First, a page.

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Soulstice Trail Run 11 mile and 10K moves to Government Prairie

Northern Arizona Trail Runners Association members do a practice run through Government Prairie. (Photo/NATRA)

Northern Arizona Trail Runners Association members do a practice run through Government Prairie. (Photo/NATRA)

PARKS, Ariz. — The Soulstice Mountain Trail Run is moving to a new home.

The popular 10k and 11 mile annual race is moving from Flagstaff to Parks Oct. 8 because of the forest closures from the San Francisco Peak's fires and flooding. The new race course will go through Government Prairie.

In its 23rd year, the Soulstice run is a small but popular race hosted by Northern Arizona Trail Runners Association (NATRA).

Soulstice has been a high-altitude footrace held on forest service roads and trails with course elevations between 7,900 and 8,800 feet, however, with the change of venue the course will now be in the prairie west of the San Francisco Peaks.

“This year its going to be fast and furious out in the prairie,” said NATRA director Neil Weintraub.

The Soulstice Mountain Trail Run was originally conceived when William Ring, Wiley Addis and Paul Brinkmann returned home from the Imogene Pass Run believing it could be Flagstaff's version of the famous run from Ouray to Telluride.

In 2002, NATRA took over the event and added a shorter 6 mile course to encourage beginners to try competitive trail running. The race is limited to 225 entrants, and since 2003, has been a sellout. It is currently sold out.

“We want people in Parks to know this is a small, boutique-style race with limited runners,” Weintraub said.

He said the race should be low impact on the community and only last about two hours.

“People are spread out and it’s a pretty quiet event,” he said.

Weintraub said he is excited to hold the event in Kaibab National Forest, where he recently retired as the area archaeologist.

“That whole area has a lot of history,” Weintraub said. “You will see rock piles from homesteaders who grew potatoes and wheat out there. There are also volcanic vents and clearly plowed fields and foundations of homesteads.”

Weintraub said the Beale Wagon Road also passes through that area of Kaibab National Forest and is maintained as a recreational trail. This 23-mile stretch of Beale’s route includes segments that are still being used as rural byways.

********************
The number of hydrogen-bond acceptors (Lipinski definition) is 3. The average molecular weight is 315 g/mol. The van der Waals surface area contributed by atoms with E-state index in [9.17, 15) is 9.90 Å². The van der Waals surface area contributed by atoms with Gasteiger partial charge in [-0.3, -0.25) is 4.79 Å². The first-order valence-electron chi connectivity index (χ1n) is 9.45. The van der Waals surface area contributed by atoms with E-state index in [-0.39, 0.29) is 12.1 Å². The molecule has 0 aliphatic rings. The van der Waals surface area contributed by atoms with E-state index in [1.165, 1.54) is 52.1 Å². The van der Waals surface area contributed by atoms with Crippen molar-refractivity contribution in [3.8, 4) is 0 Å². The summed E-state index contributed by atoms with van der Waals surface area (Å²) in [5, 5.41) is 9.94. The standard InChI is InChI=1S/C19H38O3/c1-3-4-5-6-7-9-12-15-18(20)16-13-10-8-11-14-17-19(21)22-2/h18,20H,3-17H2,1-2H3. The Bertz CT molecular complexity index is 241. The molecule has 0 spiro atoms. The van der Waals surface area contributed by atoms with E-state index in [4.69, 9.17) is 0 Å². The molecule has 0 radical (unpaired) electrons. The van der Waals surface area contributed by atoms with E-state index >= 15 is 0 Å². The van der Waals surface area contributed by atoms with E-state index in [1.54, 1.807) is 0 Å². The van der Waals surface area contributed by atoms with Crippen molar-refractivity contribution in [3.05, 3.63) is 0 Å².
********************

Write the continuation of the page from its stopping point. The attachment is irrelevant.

“Lieutenant Beale brought his camels through here as an experiment, he got the first federal funding to build a wagon road 1857-1859, you can see the ruts of the trail east of the course,” he said.

Weintraub said the original roadbed can be seen as a slight depression in the rocky soil or as two lines of rocks setting a straight course across the prairie.

The Soulstice Mountain Trail Run is held in the memory Weintraub’s mother Jacqueline. Known to Flagstaff runners as Jackie, Neil’s mom was a lifelong supporter of his running endeavors beginning with his first 15K at only 12 years old.

In 2012, Runners World listed Soulstice as one of the top 32 trail races in the United States, calling it “one of the best post race parties anywhere.”

All of the proceeds from Soulstice, and the post-race raffle benefit Big Brothers Big Sisters of Flagstaff (BBBSF). Weintraub joined the Board of Directors shortly a month before running his first Soulstice race in 2001, and became a volunteer school-based mentor in 2002. Seeing the importance of mentorship to children in need, Weintraub has voluntarily directed both the Big Brothers Big Sisters of Flagstaff Half Marathon and Soulstice to raise funds in support of BBBSF programs. To donate visit www.flagstaffbigs.org/donate.

More information about the Soulstice Mountain Trail Run can be found at www.natra.org.

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